It’s all too easy to fumble your response to the dreaded, “Tell me about yourself.” Even if it’s not an interviewer asking you that question directly, when presented with the chance to explain your work in simple terms, most of us end up giving convoluted, boring, or incomplete answers.
Many career opportunities are as simple as one of your contacts “thinking of you.” But in order for someone to think of you, they have to understand what you do in the first place. Here are the basics of why you need an elevator pitch for your career, and how you can write one that is sure to stick in people’s minds.
Remember the purpose of an elevator pitch
If you’re unfamiliar with the concept of an elevator pitch, here’s the lore: Imagine you’re in an elevator with an interviewer or someone who can help your career. You only have the 60 seconds until they reach their floor to explain what you do, so you better do it in the most concise, compelling way possible.
So when it comes to creating an elevator pitch about your current career, you need to figure out (1) the most compelling information and (2) how you can get that across in the most concise fashion.
Learn how to prioritize information
Cutting down to only the most crucial information is often a surprisingly a hefty task. As Mark Twain once said, “I didn’t have time to write you a short letter, so I wrote you a long one.” Especially when it comes to summing up your own career, you might feel like you’re always leaving something out, or that you need to pad your description to make yourself seem more impressive.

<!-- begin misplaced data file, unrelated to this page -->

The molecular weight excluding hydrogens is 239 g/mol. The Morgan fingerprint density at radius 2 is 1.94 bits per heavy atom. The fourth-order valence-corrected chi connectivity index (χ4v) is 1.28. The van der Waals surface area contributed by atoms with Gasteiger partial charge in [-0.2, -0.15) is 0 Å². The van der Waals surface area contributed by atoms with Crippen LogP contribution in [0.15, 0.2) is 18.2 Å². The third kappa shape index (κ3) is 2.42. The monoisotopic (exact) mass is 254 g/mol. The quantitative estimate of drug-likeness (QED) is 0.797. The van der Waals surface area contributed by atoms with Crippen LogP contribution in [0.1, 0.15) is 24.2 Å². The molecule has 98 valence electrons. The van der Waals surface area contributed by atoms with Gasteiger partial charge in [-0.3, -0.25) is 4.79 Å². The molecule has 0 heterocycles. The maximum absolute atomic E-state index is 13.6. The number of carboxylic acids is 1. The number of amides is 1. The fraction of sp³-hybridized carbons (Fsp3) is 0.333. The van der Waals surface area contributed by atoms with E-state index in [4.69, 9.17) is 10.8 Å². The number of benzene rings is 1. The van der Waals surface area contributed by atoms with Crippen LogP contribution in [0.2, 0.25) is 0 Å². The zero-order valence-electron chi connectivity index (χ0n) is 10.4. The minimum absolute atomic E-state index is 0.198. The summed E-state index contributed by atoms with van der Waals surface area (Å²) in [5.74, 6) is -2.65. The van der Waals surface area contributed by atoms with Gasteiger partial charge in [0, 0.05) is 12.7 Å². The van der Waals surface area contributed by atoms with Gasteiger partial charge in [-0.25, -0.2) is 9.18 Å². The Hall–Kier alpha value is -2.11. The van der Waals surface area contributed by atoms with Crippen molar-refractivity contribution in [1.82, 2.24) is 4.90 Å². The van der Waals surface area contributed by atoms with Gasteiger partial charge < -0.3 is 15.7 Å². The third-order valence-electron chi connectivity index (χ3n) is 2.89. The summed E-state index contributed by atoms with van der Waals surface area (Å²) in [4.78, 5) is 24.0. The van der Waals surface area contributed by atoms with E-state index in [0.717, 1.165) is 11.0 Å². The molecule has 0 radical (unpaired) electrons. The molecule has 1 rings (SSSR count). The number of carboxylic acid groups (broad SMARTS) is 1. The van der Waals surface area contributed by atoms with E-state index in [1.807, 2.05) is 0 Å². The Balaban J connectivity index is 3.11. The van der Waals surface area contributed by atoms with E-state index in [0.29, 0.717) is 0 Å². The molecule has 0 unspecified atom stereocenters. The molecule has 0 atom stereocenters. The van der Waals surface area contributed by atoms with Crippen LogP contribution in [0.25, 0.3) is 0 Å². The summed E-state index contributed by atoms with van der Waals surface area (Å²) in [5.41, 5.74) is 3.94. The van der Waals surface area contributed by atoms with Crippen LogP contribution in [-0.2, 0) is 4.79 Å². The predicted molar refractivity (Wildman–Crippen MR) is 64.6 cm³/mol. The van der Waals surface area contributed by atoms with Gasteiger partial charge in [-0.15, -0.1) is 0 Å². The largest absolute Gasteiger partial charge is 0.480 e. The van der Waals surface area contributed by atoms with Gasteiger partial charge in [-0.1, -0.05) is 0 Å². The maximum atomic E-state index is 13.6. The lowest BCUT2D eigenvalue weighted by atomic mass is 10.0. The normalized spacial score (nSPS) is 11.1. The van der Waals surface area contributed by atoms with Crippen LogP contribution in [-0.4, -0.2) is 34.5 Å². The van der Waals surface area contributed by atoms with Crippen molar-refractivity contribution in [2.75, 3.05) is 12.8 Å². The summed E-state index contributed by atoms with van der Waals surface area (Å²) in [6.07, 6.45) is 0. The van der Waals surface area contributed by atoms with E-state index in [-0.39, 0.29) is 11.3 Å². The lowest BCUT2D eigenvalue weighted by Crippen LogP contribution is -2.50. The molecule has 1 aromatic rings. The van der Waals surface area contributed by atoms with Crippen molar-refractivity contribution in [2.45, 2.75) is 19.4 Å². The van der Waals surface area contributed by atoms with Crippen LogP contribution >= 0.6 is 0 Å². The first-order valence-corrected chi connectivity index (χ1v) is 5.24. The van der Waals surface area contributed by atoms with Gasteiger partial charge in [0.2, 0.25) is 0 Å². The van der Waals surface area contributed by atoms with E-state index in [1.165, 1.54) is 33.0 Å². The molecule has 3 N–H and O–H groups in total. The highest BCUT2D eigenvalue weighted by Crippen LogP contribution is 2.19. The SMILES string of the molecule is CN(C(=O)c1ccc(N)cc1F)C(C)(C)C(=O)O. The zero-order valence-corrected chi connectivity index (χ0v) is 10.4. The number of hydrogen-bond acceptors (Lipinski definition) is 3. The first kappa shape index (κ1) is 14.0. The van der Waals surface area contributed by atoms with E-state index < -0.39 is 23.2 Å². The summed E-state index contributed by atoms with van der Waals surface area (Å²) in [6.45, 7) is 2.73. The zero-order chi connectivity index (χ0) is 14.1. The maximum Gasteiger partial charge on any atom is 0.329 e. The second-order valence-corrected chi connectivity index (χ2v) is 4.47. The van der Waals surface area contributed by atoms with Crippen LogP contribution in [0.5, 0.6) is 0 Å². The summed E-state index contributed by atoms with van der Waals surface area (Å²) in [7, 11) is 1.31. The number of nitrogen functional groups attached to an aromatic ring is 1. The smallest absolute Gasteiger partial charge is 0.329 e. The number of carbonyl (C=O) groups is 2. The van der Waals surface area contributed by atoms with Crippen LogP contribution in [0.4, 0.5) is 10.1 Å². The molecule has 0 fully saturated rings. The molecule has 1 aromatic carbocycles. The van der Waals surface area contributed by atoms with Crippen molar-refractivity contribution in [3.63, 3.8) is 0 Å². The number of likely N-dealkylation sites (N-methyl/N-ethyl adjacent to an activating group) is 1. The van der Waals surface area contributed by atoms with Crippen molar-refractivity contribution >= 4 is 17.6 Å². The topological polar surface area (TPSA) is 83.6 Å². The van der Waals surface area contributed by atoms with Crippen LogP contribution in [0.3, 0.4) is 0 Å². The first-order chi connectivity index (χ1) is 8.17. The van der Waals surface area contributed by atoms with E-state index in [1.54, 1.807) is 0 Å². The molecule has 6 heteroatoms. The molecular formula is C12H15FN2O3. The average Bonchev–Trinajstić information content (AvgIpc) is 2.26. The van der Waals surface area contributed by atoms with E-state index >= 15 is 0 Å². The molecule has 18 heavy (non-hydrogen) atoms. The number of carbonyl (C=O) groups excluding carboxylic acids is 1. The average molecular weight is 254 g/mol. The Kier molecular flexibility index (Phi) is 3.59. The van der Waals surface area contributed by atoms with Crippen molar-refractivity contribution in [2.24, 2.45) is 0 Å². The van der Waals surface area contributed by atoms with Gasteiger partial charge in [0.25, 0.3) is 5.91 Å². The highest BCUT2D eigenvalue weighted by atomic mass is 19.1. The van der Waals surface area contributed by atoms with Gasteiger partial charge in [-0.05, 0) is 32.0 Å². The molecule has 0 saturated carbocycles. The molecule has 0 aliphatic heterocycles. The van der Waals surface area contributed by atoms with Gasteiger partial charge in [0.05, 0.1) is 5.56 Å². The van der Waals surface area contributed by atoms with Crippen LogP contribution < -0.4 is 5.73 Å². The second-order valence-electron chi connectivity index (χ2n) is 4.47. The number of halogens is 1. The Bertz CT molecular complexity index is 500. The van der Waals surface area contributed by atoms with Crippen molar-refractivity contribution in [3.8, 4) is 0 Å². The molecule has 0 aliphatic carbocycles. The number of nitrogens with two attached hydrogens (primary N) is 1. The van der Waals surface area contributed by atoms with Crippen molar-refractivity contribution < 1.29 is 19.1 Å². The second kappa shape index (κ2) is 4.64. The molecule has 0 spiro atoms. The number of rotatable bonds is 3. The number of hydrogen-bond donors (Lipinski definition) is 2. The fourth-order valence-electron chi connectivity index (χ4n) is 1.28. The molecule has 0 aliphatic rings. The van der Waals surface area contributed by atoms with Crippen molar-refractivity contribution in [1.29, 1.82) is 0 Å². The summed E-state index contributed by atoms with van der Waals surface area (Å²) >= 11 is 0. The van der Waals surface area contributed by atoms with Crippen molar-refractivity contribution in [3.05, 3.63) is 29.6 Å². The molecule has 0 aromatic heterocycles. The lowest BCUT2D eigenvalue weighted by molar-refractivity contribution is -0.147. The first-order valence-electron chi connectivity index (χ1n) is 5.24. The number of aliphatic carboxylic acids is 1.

Start by making a list of everything that could be relevant to your career elevator pitch. Think education, work experience, skills, and strengths. From this list, cross off anything that is not absolutely critical to the other person’s understanding of what you can do for them.
Once you’ve narrowed down the most essential points, it’s time to organize and frame them so they’re easy to understand and remember.
Be interesting, but use plain language
Your pitch needs to be easy to follow. But when you’re passionate about what you do (or you want to seem like you are), it’s easy to lean on complicated jargon or industry-specific terms. Resist the urge to get technical, or else you might lose your audience.
Whoever you’re pitching yourself to won’t be able to “keep you in mind” if they couldn’t understand what you said in the first place. If you find yourself throwing in a lot of complicated explanations, reframe your pitch away from you do technically and into what can do for other people. You’ll realize the jargon becomes unnecessary.
Create a few different pitches to choose from
Who isn’t a multi-hyphenate these days? I know have a roster of different pitches depending on what kind of elevator I’m in. Whether I’m trying to be kept in mind for a writing project, or get booked as a standup, or trying to impress my partner’s family—the way I organize information will change for my audience.
However, if you think that having multiple different pitches will complicate things in your brain, then stick to polishing the most essential version of your career description.
Practice your pitch
Now that you’ve crafted a compelling definition of who you are and what you do, make sure to rehearse your speech. Don’t memorize it word for word, or else all anyone will remember is that you sounded like a nervous robot. The bottom line is that there’s no excuse for having nothing prepared when given the opportunity to pitch yourself. Give the people something to remember so that when an exciting opportunity comes along, they’ll be sure to “think of you.”
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